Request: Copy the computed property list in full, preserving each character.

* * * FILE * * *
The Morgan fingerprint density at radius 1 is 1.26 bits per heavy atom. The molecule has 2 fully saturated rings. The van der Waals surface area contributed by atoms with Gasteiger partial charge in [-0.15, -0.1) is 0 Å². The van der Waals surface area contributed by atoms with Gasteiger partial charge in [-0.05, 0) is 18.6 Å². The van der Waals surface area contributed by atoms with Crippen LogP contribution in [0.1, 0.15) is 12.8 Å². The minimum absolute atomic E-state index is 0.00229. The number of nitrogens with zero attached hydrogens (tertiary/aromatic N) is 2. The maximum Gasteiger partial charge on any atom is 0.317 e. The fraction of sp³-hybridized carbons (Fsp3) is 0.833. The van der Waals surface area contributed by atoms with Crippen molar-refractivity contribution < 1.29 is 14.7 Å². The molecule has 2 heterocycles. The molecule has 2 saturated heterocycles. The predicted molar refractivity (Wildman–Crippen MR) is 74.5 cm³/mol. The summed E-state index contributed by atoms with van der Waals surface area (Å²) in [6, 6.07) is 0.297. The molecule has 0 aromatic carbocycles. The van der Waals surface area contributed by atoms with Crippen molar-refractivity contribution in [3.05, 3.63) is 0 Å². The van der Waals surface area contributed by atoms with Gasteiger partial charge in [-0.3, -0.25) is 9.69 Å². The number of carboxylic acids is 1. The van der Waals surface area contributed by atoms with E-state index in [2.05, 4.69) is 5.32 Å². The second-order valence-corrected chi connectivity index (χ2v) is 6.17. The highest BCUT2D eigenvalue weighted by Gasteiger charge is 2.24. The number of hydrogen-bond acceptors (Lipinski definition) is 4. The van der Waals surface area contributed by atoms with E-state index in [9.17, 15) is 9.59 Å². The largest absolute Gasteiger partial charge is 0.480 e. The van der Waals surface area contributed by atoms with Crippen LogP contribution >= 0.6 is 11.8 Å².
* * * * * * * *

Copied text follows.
The Morgan fingerprint density at radius 1 is 1.26 bits per heavy atom. The molecule has 2 fully saturated rings. The van der Waals surface area contributed by atoms with Gasteiger partial charge in [-0.15, -0.1) is 0 Å². The van der Waals surface area contributed by atoms with Gasteiger partial charge in [-0.05, 0) is 18.6 Å². The van der Waals surface area contributed by atoms with Crippen LogP contribution in [0.1, 0.15) is 12.8 Å². The minimum absolute atomic E-state index is 0.00229. The number of nitrogens with zero attached hydrogens (tertiary/aromatic N) is 2. The maximum Gasteiger partial charge on any atom is 0.317 e. The fraction of sp³-hybridized carbons (Fsp3) is 0.833. The van der Waals surface area contributed by atoms with Crippen molar-refractivity contribution < 1.29 is 14.7 Å². The molecule has 2 heterocycles. The molecule has 2 saturated heterocycles. The predicted molar refractivity (Wildman–Crippen MR) is 74.5 cm³/mol. The summed E-state index contributed by atoms with van der Waals surface area (Å²) in [6, 6.07) is 0.297. The molecule has 0 aromatic carbocycles. The van der Waals surface area contributed by atoms with Crippen molar-refractivity contribution in [3.05, 3.63) is 0 Å². The van der Waals surface area contributed by atoms with Gasteiger partial charge in [-0.3, -0.25) is 9.69 Å². The number of carboxylic acids is 1. The van der Waals surface area contributed by atoms with E-state index in [2.05, 4.69) is 5.32 Å². The second-order valence-corrected chi connectivity index (χ2v) is 6.17. The highest BCUT2D eigenvalue weighted by Gasteiger charge is 2.24. The number of hydrogen-bond acceptors (Lipinski definition) is 4. The van der Waals surface area contributed by atoms with E-state index in [9.17, 15) is 9.59 Å². The largest absolute Gasteiger partial charge is 0.480 e. The van der Waals surface area contributed by atoms with Crippen LogP contribution >= 0.6 is 11.8 Å².